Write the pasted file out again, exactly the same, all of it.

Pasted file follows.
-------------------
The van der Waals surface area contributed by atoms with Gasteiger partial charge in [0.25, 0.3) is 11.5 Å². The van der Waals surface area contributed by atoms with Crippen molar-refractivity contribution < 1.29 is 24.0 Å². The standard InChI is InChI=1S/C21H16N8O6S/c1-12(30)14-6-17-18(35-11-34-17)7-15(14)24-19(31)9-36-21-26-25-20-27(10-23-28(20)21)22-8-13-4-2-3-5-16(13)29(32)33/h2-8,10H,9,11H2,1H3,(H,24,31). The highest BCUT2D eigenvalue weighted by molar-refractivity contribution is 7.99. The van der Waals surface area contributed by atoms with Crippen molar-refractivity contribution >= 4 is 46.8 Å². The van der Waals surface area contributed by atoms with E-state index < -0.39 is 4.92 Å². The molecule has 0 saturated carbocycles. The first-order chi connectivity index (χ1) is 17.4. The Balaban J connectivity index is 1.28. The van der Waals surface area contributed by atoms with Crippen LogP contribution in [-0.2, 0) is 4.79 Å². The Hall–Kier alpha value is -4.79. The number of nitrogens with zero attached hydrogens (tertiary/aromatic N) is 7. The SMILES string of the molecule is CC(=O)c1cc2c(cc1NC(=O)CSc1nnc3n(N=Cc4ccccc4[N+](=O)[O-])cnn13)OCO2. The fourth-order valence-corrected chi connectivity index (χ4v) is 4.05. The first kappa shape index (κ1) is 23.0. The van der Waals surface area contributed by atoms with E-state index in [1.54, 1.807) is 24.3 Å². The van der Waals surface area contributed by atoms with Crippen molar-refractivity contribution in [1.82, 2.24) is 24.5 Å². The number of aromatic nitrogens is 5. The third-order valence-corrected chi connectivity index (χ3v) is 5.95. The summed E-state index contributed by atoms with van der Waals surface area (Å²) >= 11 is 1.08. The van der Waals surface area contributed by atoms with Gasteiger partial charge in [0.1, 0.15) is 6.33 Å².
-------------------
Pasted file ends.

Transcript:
The van der Waals surface area contributed by atoms with Gasteiger partial charge in [0.25, 0.3) is 11.5 Å². The van der Waals surface area contributed by atoms with Crippen molar-refractivity contribution < 1.29 is 24.0 Å². The standard InChI is InChI=1S/C21H16N8O6S/c1-12(30)14-6-17-18(35-11-34-17)7-15(14)24-19(31)9-36-21-26-25-20-27(10-23-28(20)21)22-8-13-4-2-3-5-16(13)29(32)33/h2-8,10H,9,11H2,1H3,(H,24,31). The highest BCUT2D eigenvalue weighted by molar-refractivity contribution is 7.99. The van der Waals surface area contributed by atoms with Crippen molar-refractivity contribution >= 4 is 46.8 Å². The van der Waals surface area contributed by atoms with E-state index < -0.39 is 4.92 Å². The molecule has 0 saturated carbocycles. The first-order chi connectivity index (χ1) is 17.4. The Balaban J connectivity index is 1.28. The van der Waals surface area contributed by atoms with Crippen LogP contribution in [-0.2, 0) is 4.79 Å². The Hall–Kier alpha value is -4.79. The number of nitrogens with zero attached hydrogens (tertiary/aromatic N) is 7. The SMILES string of the molecule is CC(=O)c1cc2c(cc1NC(=O)CSc1nnc3n(N=Cc4ccccc4[N+](=O)[O-])cnn13)OCO2. The fourth-order valence-corrected chi connectivity index (χ4v) is 4.05. The first kappa shape index (κ1) is 23.0. The van der Waals surface area contributed by atoms with E-state index in [1.54, 1.807) is 24.3 Å². The van der Waals surface area contributed by atoms with Crippen molar-refractivity contribution in [1.82, 2.24) is 24.5 Å². The number of aromatic nitrogens is 5. The third-order valence-corrected chi connectivity index (χ3v) is 5.95. The summed E-state index contributed by atoms with van der Waals surface area (Å²) >= 11 is 1.08. The van der Waals surface area contributed by atoms with Gasteiger partial charge in [0.1, 0.15) is 6.33 Å².